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Smoking, estrogen metabolites & cognitive function

Institution: University of California, San Diego
Investigator(s): Donna Kritz-Silverstein, Ph.D.
Award Cycle: 2000 (Cycle 9) Grant #: 9RT-0034 Award: $193,049
Subject Area: Epidemiology
Award Type: Research Project Awards
Abstracts

Initial Award Abstract
Previous studies reported that cigarette smoking is associated with lower levels of endogenous estrogen in the blood and an earlier age at menopause. Smoking has also been associated with poorer cognitive function. However, the literature has not reported on the association between smoking, estrogen and cognitive function, and the information that is available on estrogen and cognitive function is inconsistent. This may be because smoking alters the breakdown of estrogen in the body causing more of it to be converted to an inactive form. If estrogen is protective against memory loss and impaired cognitive function, smoking would have an effect of decreasing cognitive function via the estrogen metabolism pathway.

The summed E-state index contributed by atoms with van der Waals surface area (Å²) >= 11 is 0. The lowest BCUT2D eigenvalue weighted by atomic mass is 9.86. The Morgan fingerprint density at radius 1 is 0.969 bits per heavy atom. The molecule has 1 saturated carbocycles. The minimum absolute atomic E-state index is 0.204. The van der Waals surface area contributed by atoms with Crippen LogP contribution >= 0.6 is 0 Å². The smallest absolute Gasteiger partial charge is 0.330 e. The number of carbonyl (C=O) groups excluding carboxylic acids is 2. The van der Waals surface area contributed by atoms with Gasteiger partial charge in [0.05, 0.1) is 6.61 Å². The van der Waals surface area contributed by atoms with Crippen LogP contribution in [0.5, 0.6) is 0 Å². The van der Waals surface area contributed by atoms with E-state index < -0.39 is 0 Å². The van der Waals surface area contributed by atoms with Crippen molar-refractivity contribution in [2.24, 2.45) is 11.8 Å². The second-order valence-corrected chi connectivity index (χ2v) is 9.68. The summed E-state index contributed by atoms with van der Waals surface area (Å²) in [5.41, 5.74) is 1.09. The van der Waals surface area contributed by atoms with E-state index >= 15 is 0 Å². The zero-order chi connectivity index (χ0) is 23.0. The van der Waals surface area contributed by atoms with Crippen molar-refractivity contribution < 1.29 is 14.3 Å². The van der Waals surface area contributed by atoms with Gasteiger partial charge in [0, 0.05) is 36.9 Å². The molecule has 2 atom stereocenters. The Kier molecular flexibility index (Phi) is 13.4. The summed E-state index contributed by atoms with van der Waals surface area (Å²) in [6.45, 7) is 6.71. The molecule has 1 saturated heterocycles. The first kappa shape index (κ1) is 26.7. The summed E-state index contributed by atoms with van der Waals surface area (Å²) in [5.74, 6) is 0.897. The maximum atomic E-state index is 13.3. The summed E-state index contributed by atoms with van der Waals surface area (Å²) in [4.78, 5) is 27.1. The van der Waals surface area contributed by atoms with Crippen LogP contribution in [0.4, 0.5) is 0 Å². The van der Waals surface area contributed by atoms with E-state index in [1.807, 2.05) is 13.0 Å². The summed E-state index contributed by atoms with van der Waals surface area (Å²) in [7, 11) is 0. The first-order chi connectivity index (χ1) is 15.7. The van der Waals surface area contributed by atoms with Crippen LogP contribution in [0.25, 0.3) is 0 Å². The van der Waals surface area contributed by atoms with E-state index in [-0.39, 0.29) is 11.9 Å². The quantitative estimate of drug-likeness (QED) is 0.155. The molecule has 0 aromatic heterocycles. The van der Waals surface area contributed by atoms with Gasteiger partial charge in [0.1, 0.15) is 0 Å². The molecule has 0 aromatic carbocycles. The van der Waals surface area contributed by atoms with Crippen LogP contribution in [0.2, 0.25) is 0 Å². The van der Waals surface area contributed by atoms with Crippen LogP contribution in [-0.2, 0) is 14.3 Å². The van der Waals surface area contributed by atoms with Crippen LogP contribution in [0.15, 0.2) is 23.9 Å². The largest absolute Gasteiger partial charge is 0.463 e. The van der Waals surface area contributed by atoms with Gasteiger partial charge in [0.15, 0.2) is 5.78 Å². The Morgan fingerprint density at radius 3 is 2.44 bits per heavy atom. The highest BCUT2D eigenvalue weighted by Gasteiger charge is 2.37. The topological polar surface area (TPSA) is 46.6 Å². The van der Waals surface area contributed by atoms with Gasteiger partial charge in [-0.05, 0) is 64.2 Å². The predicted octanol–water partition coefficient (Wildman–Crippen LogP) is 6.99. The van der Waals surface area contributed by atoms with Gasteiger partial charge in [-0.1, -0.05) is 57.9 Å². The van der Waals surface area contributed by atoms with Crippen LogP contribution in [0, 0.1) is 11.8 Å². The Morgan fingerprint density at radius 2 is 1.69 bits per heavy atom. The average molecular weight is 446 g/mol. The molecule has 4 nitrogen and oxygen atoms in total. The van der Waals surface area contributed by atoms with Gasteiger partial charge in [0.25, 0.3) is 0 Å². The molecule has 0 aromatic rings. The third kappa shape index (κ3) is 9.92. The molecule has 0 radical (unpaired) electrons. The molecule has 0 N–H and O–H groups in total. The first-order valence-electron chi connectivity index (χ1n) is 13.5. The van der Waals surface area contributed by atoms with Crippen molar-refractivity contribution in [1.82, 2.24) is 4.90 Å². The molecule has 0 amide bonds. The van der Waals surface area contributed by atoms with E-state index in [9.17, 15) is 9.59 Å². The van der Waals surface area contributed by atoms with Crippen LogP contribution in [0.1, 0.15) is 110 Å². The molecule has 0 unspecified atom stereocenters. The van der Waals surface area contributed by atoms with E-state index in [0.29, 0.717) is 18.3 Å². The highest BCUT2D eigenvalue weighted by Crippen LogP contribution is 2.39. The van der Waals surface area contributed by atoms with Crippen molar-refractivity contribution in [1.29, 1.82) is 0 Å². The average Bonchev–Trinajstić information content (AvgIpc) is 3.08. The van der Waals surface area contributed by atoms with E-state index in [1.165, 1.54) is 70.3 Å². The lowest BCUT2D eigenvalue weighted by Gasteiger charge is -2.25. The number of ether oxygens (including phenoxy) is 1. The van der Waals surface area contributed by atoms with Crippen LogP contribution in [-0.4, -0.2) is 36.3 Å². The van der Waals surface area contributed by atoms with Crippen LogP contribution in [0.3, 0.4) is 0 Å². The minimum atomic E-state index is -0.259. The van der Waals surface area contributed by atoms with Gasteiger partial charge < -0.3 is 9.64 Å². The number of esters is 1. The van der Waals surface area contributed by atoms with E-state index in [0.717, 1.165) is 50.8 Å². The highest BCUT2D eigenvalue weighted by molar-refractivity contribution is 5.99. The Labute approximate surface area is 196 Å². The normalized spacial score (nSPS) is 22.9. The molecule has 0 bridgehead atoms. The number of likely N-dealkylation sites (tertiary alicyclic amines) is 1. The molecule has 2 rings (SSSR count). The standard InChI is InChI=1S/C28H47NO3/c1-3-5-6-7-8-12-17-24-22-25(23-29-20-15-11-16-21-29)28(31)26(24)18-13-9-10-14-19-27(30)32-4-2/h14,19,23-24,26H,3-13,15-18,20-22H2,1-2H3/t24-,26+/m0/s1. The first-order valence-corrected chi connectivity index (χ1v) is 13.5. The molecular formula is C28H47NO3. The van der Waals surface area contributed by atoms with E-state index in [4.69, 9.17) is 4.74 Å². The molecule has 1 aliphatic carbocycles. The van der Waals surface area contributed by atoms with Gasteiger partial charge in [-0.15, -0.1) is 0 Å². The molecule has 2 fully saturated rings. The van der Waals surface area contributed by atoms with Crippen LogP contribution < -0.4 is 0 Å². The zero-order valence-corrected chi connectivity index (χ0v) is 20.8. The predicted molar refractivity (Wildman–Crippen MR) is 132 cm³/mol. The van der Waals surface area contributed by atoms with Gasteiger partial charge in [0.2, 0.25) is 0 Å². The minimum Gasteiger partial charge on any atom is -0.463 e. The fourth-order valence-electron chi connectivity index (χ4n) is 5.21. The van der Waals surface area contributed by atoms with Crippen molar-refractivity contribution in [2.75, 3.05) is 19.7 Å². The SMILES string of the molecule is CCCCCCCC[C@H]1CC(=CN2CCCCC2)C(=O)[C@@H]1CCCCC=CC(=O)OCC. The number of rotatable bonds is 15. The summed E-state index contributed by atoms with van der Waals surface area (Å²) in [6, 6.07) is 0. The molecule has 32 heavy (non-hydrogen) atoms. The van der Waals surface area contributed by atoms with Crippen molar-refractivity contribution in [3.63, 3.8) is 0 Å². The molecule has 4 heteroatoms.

This will be the first study to measure estrogen metabolites in a large sample of women aged 65 and older. It will determine if smoking is related to cognitive function at baseline and to change in cognitive function over time through alterations in estrogen metabolism. We will also look at the effects of smoking and estrogen metabolism in women who develop Alzheimer’s disease.

Results of this study will help elucidate the mechanism by which smoking exerts an effect on a common disease and will provide further evidence that Alzheimer’s disease and cognitive decline is a tobacco-related disease.
Publications

Cognitive function after 11.5 years of alcohol use: relation to alcohol use.
Periodical: American Journal of Epidemiology Index Medicus:
Authors: Kritz-Silverstein D, Barrett-Connor E ART
Yr: 2003 Vol: 158 Nbr: Abs: Pg: 394-395